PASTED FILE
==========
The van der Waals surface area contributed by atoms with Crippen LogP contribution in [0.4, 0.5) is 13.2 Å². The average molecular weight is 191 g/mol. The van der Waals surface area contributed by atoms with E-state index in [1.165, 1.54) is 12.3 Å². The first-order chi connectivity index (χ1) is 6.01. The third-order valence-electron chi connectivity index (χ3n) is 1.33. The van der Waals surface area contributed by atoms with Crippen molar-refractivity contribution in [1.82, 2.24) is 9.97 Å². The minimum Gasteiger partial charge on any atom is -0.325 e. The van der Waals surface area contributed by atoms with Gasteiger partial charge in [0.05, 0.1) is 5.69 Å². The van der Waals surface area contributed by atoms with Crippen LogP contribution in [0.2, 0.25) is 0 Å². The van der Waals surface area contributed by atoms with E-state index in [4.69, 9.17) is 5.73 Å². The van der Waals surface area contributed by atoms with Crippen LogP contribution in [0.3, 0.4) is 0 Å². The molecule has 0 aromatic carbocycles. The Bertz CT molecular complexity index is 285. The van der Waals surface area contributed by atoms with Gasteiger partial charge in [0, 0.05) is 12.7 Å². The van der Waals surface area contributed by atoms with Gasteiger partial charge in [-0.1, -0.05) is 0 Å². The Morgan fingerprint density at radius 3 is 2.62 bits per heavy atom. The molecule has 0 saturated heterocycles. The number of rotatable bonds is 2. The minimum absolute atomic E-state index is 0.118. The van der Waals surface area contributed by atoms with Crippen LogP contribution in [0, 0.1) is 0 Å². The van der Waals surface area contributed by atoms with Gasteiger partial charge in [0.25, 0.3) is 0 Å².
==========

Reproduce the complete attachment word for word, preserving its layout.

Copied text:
The van der Waals surface area contributed by atoms with Crippen LogP contribution in [0.4, 0.5) is 13.2 Å². The average molecular weight is 191 g/mol. The van der Waals surface area contributed by atoms with E-state index in [1.165, 1.54) is 12.3 Å². The first-order chi connectivity index (χ1) is 6.01. The third-order valence-electron chi connectivity index (χ3n) is 1.33. The van der Waals surface area contributed by atoms with Crippen molar-refractivity contribution in [1.82, 2.24) is 9.97 Å². The minimum Gasteiger partial charge on any atom is -0.325 e. The van der Waals surface area contributed by atoms with Gasteiger partial charge in [0.05, 0.1) is 5.69 Å². The van der Waals surface area contributed by atoms with Crippen LogP contribution in [0.2, 0.25) is 0 Å². The van der Waals surface area contributed by atoms with E-state index in [4.69, 9.17) is 5.73 Å². The van der Waals surface area contributed by atoms with Crippen LogP contribution in [0.3, 0.4) is 0 Å². The molecule has 0 aromatic carbocycles. The Bertz CT molecular complexity index is 285. The van der Waals surface area contributed by atoms with Gasteiger partial charge in [0, 0.05) is 12.7 Å². The van der Waals surface area contributed by atoms with Gasteiger partial charge in [-0.1, -0.05) is 0 Å². The Morgan fingerprint density at radius 3 is 2.62 bits per heavy atom. The molecule has 0 saturated heterocycles. The number of rotatable bonds is 2. The minimum absolute atomic E-state index is 0.118. The van der Waals surface area contributed by atoms with Crippen LogP contribution in [0, 0.1) is 0 Å². The van der Waals surface area contributed by atoms with Gasteiger partial charge in [0.25, 0.3) is 0 Å².